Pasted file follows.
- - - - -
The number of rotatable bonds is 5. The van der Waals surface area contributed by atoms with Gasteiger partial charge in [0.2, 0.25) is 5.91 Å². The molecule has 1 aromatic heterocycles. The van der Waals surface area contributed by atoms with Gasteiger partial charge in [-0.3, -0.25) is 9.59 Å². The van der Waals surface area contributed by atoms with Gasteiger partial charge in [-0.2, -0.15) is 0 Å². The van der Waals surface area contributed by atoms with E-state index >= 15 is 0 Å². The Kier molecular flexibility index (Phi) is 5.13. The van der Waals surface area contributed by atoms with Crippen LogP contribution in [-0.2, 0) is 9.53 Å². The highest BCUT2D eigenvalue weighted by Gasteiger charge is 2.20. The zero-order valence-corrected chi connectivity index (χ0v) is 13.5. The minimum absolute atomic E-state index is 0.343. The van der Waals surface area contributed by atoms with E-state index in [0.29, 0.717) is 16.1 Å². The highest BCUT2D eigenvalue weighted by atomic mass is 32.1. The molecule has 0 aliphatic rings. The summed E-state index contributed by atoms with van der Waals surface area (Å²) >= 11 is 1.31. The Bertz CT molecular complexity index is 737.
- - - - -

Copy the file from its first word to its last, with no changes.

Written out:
The number of rotatable bonds is 5. The van der Waals surface area contributed by atoms with Gasteiger partial charge in [0.2, 0.25) is 5.91 Å². The molecule has 1 aromatic heterocycles. The van der Waals surface area contributed by atoms with Gasteiger partial charge in [-0.3, -0.25) is 9.59 Å². The van der Waals surface area contributed by atoms with Gasteiger partial charge in [-0.2, -0.15) is 0 Å². The van der Waals surface area contributed by atoms with E-state index >= 15 is 0 Å². The Kier molecular flexibility index (Phi) is 5.13. The van der Waals surface area contributed by atoms with Crippen LogP contribution in [-0.2, 0) is 9.53 Å². The highest BCUT2D eigenvalue weighted by Gasteiger charge is 2.20. The zero-order valence-corrected chi connectivity index (χ0v) is 13.5. The minimum absolute atomic E-state index is 0.343. The van der Waals surface area contributed by atoms with E-state index in [0.29, 0.717) is 16.1 Å². The highest BCUT2D eigenvalue weighted by atomic mass is 32.1. The molecule has 0 aliphatic rings. The summed E-state index contributed by atoms with van der Waals surface area (Å²) >= 11 is 1.31. The Bertz CT molecular complexity index is 737.